Tomorrow the SEC will host a roundtable required by the recent bailout legislation to discuss mark-to-market accounting. My guess is that much of the talk will focus on the costs and benefits of accurate reporting, concentrating on the potentially damaging effects of having to make financial reports based on temporarily “distressed” market prices. Such a discussion will entirely miss the point.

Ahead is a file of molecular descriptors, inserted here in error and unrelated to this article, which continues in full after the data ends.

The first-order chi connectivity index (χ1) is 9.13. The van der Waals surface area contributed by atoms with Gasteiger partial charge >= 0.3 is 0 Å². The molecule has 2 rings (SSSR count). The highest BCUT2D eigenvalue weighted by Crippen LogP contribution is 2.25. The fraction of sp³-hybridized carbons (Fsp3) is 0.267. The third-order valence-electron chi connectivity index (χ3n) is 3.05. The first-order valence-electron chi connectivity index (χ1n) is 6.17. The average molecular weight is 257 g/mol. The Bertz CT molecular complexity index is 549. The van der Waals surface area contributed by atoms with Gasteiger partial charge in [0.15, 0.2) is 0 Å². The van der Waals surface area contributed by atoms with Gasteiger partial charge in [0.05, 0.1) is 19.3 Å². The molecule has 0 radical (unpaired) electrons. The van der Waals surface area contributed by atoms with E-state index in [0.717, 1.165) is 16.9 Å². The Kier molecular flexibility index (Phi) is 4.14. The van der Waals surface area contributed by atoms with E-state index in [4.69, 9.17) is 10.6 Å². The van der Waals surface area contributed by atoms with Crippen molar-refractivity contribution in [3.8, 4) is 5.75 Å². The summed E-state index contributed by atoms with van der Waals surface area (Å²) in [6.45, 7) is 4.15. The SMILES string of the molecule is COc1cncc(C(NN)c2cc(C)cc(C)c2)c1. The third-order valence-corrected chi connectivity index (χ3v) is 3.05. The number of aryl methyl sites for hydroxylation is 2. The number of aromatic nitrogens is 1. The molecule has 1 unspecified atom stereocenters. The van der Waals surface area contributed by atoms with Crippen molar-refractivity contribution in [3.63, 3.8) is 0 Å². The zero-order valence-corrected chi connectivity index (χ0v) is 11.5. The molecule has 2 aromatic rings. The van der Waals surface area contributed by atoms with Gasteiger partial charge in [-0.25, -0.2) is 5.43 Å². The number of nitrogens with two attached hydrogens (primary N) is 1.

The SEC needs to consider market-to-market rules in the broader context of the various types of investment practices that can either increase or decrease market instability. We need to acknowledge that this is more than just an accounting issue. While mark-to-market, as with margin calls, can cause severe market declines, their proper regulation should focus on modifications which make it less likely that both the price of and demand for risky assets will fall together in the future. In 1934 Congress saw the problem deeply enough to avoid shooting the messenger, and increased margin requirements rather than restrict margin calls. Let’s hope that the discussion at the SEC roundtable will lead to a similarly thoughtful response.
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